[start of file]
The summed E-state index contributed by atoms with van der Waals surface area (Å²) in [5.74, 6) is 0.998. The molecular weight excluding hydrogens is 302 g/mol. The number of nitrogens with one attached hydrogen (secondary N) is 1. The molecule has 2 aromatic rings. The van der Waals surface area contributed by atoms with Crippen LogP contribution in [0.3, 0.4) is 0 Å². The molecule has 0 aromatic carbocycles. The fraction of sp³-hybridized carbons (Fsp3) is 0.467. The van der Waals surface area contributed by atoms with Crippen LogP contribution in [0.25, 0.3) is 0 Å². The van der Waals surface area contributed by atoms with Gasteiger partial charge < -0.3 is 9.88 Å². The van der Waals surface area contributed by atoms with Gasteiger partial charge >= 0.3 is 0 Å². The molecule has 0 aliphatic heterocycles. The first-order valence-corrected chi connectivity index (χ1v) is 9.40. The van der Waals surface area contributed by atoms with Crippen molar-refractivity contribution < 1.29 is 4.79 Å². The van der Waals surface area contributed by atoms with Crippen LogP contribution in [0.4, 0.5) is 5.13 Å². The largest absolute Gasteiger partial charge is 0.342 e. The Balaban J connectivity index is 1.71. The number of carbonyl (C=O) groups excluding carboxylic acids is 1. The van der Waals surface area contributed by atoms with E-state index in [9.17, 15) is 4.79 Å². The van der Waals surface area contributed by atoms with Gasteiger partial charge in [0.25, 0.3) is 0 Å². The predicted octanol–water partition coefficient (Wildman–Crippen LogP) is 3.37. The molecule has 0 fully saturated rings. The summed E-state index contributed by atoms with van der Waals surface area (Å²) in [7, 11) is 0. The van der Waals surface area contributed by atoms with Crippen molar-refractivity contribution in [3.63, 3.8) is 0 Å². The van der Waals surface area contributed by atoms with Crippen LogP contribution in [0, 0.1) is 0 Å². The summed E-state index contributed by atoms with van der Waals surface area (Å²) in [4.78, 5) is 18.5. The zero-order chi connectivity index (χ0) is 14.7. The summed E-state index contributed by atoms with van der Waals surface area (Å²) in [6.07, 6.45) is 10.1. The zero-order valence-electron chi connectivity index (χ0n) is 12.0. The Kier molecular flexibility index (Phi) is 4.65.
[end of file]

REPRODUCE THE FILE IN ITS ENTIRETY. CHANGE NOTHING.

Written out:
The summed E-state index contributed by atoms with van der Waals surface area (Å²) in [5.74, 6) is 0.998. The molecular weight excluding hydrogens is 302 g/mol. The number of nitrogens with one attached hydrogen (secondary N) is 1. The molecule has 2 aromatic rings. The van der Waals surface area contributed by atoms with Crippen LogP contribution in [0.3, 0.4) is 0 Å². The molecule has 0 aromatic carbocycles. The fraction of sp³-hybridized carbons (Fsp3) is 0.467. The van der Waals surface area contributed by atoms with Crippen LogP contribution in [0.25, 0.3) is 0 Å². The van der Waals surface area contributed by atoms with Gasteiger partial charge < -0.3 is 9.88 Å². The van der Waals surface area contributed by atoms with Gasteiger partial charge >= 0.3 is 0 Å². The molecule has 0 aliphatic heterocycles. The first-order valence-corrected chi connectivity index (χ1v) is 9.40. The van der Waals surface area contributed by atoms with Crippen molar-refractivity contribution < 1.29 is 4.79 Å². The van der Waals surface area contributed by atoms with Crippen LogP contribution in [0.4, 0.5) is 5.13 Å². The largest absolute Gasteiger partial charge is 0.342 e. The Balaban J connectivity index is 1.71. The number of carbonyl (C=O) groups excluding carboxylic acids is 1. The van der Waals surface area contributed by atoms with E-state index in [9.17, 15) is 4.79 Å². The van der Waals surface area contributed by atoms with Gasteiger partial charge in [0.25, 0.3) is 0 Å². The predicted octanol–water partition coefficient (Wildman–Crippen LogP) is 3.37. The molecule has 0 fully saturated rings. The summed E-state index contributed by atoms with van der Waals surface area (Å²) in [7, 11) is 0. The van der Waals surface area contributed by atoms with Crippen molar-refractivity contribution in [3.63, 3.8) is 0 Å². The van der Waals surface area contributed by atoms with Crippen LogP contribution in [0, 0.1) is 0 Å². The summed E-state index contributed by atoms with van der Waals surface area (Å²) in [4.78, 5) is 18.5. The zero-order chi connectivity index (χ0) is 14.7. The summed E-state index contributed by atoms with van der Waals surface area (Å²) in [6.07, 6.45) is 10.1. The zero-order valence-electron chi connectivity index (χ0n) is 12.0. The Kier molecular flexibility index (Phi) is 4.65.